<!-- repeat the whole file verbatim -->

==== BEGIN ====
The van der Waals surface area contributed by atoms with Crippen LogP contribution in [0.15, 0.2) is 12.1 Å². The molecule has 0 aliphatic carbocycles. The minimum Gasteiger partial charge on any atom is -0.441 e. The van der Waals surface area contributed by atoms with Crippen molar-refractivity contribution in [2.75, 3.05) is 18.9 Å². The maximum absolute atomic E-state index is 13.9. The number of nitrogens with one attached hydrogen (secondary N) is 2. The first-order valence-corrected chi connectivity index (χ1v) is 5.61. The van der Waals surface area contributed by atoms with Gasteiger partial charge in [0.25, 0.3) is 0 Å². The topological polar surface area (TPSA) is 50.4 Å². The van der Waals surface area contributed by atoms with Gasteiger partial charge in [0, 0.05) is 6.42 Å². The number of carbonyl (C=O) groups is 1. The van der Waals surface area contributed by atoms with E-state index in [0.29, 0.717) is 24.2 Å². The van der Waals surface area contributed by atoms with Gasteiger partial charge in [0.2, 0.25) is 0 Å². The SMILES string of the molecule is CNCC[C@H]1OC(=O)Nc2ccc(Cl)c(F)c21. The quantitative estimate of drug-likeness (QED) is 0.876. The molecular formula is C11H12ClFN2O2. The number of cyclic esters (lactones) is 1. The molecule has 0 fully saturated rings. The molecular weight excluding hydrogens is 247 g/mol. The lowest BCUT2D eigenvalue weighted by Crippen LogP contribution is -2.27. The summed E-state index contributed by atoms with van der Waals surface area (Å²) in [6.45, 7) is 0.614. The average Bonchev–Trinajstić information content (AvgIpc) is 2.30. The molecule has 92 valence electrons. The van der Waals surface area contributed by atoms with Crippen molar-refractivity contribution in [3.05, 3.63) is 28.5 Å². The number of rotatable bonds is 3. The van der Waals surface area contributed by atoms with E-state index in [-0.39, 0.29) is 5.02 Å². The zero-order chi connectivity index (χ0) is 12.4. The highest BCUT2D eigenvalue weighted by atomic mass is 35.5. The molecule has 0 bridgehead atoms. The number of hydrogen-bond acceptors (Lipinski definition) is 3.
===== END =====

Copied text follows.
The van der Waals surface area contributed by atoms with Crippen LogP contribution in [0.15, 0.2) is 12.1 Å². The molecule has 0 aliphatic carbocycles. The minimum Gasteiger partial charge on any atom is -0.441 e. The van der Waals surface area contributed by atoms with Crippen molar-refractivity contribution in [2.75, 3.05) is 18.9 Å². The maximum absolute atomic E-state index is 13.9. The number of nitrogens with one attached hydrogen (secondary N) is 2. The first-order valence-corrected chi connectivity index (χ1v) is 5.61. The van der Waals surface area contributed by atoms with Gasteiger partial charge in [0.25, 0.3) is 0 Å². The topological polar surface area (TPSA) is 50.4 Å². The van der Waals surface area contributed by atoms with Gasteiger partial charge in [0, 0.05) is 6.42 Å². The number of carbonyl (C=O) groups is 1. The van der Waals surface area contributed by atoms with E-state index in [0.29, 0.717) is 24.2 Å². The van der Waals surface area contributed by atoms with Gasteiger partial charge in [0.2, 0.25) is 0 Å². The SMILES string of the molecule is CNCC[C@H]1OC(=O)Nc2ccc(Cl)c(F)c21. The quantitative estimate of drug-likeness (QED) is 0.876. The molecular formula is C11H12ClFN2O2. The number of cyclic esters (lactones) is 1. The molecule has 0 fully saturated rings. The molecular weight excluding hydrogens is 247 g/mol. The lowest BCUT2D eigenvalue weighted by Crippen LogP contribution is -2.27. The summed E-state index contributed by atoms with van der Waals surface area (Å²) in [6.45, 7) is 0.614. The average Bonchev–Trinajstić information content (AvgIpc) is 2.30. The molecule has 92 valence electrons. The van der Waals surface area contributed by atoms with Crippen molar-refractivity contribution in [3.05, 3.63) is 28.5 Å². The number of rotatable bonds is 3. The van der Waals surface area contributed by atoms with E-state index in [-0.39, 0.29) is 5.02 Å². The zero-order chi connectivity index (χ0) is 12.4. The highest BCUT2D eigenvalue weighted by atomic mass is 35.5. The molecule has 0 bridgehead atoms. The number of hydrogen-bond acceptors (Lipinski definition) is 3.